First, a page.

2. CFTC Substituted Compliance
The CFTC staff will propose a determination of comparability, concluding that a majority of EU requirements are comparable to CFTC requirements. This determination will provide a basis for both EU CCPs already registered with the CFTC as derivatives clearing organisations and those seeking registration to meet certain CFTC requirements by complying with the corresponding requirements as set forth in EMIR. In addition, the CFTC staff will propose to streamline the registration process for EU CCPs wishing to register with it, reflecting these similar requirements.
This process will be completed within the same timeframe as the process for EU equivalence and recognition of CFTC-registered US CCPs.
3. Next Steps
The steps required to implement this agreement will be put into place as soon as practicable. The CFTC staff and the European Commission Services will work to ensure that changes are implemented in a coordinated manner, and to monitor the impacts resulting from the sequencing of the changes and assess whether any appropriate action is needed.
The CFTC staff and the European Commission Services will continue to cooperate closely to ensure that the agreed approach is applied consistently and continues to be appropriate with respect to CFTC-registered US CCPs and EU CCPs. Moreover, we will monitor any potential regulatory arbitrage between CFTC-registered US CCPs and EU CCPs. Further, we will continue to monitor global trends and to cooperate closely with each other and with our counterparts across the global regulatory community to ensure that the development of internationally active CCPs outside the European Union and the United States do not create new scope for regulatory arbitrage. The European Commission will continue to monitor jurisdictions for which equivalence has been determined on the basis of proportionality or otherwise, to ensure that differences do not create an unlevel playing field across borders, and may take action accordingly.
EU Clearing Obligations
The European Commission Services recognise that EU market participants may wish to use CFTC-registered US CCPs to satisfy their upcoming central clearing obligations under EMIR. The first phase of clearing obligations for certain interest rate derivative contracts does not take legal effect until 21 June 2016. Market participants may choose to continue to clear these contracts in non-recognised CFTC-registered US CCPs up until that date. This includes contracts concluded on or after 21 February 2016 that are subject to the frontloading obligation. The European Commission Services and the CFTC anticipate that CFTC registered CCPs will be in a position to be recognised by that date and the CFTC will work closely with ESMA to facilitate this process.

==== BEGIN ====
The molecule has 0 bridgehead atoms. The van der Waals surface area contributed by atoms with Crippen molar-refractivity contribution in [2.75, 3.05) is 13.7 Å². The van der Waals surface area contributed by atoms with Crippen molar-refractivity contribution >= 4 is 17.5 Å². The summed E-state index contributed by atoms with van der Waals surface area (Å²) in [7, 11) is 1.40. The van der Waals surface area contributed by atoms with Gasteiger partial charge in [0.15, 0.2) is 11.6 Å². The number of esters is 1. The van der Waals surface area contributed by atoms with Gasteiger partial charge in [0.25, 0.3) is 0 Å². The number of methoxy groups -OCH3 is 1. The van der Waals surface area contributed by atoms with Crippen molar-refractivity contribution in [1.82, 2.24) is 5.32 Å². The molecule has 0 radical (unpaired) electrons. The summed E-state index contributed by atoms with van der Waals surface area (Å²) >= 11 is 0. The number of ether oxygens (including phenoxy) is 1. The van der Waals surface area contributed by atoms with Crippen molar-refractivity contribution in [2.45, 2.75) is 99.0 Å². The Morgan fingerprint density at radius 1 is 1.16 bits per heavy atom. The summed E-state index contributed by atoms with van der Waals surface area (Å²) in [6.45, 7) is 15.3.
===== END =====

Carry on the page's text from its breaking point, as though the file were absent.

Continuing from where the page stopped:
Client margining standards
ESMA has recently consulted on the possibility for EU CCPs to apply an alternative standard for client margining. This would allow EU CCPs to comply with standards similar to CFTC requirements in this particular area. Such a change would reduce the possibility for regulatory arbitrage across jurisdictions whilst maintaining high regulatory standards. Therefore, it is necessary to proceed rapidly with the adoption of the relevant standard. The European Commission Services are of the view that any such alternative should also address the scope for regulatory arbitrage between US and EU standards with respect to margin obligations for clearing members and their affiliates.
Further work on international harmonisation
The CFTC staff and the European Commission recognise that the cleared derivatives markets are developing and expanding at a rapid pace across the globe.
CFTC requirements and EU requirements are both based on international minimum standards which accounts for the high degree of similarity between the two regimes.As part of this process, the CFTC staff and the services of the EC assessed differences where the CFTC requirements can be considered to be more stringent than the EU requirements and other differences where the EU requirements can be considered to be more stringent. Nevertheless, the CFTC staff and the European Commission Services believe that there is scope to expand the range of, and add further detail to, the international principles in this area. In particular, CPMI-IOSCO work on CCP resilience provides an opportunity to reflect on whether the standards contained in the PFMI for initial margin methodologies are sufficiently granular and robust.
1 The common approach references only the CFTC's requirements for derivatives clearing organisations. It does not reference the United States Securities and Exchange Commission's (SEC) requirements for clearing agencies which is a separate and distinct regime. The European Commission continues to be in constructive and progressive discussions with SEC staff regarding the SEC's requirements, in the context of the European Commission's analysis of equivalence.
Last Updated: February 10, 2016